Teaching with love: How may I continue to improve my practice as I get older?

TitleTeaching with love: How may I continue to improve my practice as I get older?
Publication TypeJournal Article
Year of Publication2016
AuthorsLohr, E
Refereed DesignationRefereed
JournalEducational Journal of Living Theories
Start Page112
Date Published06/2016
Type of Articleliving theory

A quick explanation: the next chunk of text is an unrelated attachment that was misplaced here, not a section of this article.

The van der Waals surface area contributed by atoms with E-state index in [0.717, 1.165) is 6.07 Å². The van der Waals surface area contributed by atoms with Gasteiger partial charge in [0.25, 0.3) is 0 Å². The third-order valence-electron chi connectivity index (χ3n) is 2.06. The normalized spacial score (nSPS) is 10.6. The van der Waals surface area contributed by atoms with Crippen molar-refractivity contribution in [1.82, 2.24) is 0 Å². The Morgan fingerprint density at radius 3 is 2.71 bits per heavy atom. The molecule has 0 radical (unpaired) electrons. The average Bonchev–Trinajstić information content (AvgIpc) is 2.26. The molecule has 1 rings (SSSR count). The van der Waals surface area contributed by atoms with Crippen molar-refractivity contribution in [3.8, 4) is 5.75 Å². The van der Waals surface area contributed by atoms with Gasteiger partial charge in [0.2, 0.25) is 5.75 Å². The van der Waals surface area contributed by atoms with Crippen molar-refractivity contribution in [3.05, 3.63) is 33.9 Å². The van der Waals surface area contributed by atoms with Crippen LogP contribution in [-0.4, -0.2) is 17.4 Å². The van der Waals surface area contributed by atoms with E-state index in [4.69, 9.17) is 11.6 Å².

Thayer-­Bacon (2003) defines (e)pistemology as a form of knowing and knowledge that is unique to the individual and makes no assumptions that there is some universally defined Knowledge. In the same way I use the term (o)ntology to refer to my own experience of 'being' and not a category that assumes can be experienced by everyone. This paper revisits the relation between (o)ntology, (e)pistemology and my practice, which was the focus of my doctorate written in 2006. I continue to use the terms (o)ntology and (e)pistemology to indicate my individual experience of ‘being’ and ‘knowing’. Thayer-­Bacon also distinguishes between epistemology-­in-­general and relational epistemology: that is knowledge derived through connection, response and resolution of difference. It is here, at the boundary between inner ‘knowingness’ and outward action that I find new meaning and new ways of acting which leads me to distinguish between values and skills in the pedagogic relation (Bernstein, 2000). I learn (and write) iteratively, building one set of meanings upon another. This way of learning starts with an embodied perception arising in meditation, which is the (o)ntological experience; articulating the experience (either by thinking, speaking or writing) becomes ‘knowing’ which is my (e)pistemology; relational epistemology is what I learn through social interactions and teaching; the explanation of this learning is my living-­theory. As a teacher of yoga and meditation I aim to support the spiritual development of my students in whatever individual ways they make meaning. It is a love‐informed teaching practice that seeks to nurture development and based on the ideas of Ruddick (1989) writing about fostering growth in children, and Fletcher (2001) researching the unrecognised ways in which women contribute to projects within engineering organisations.

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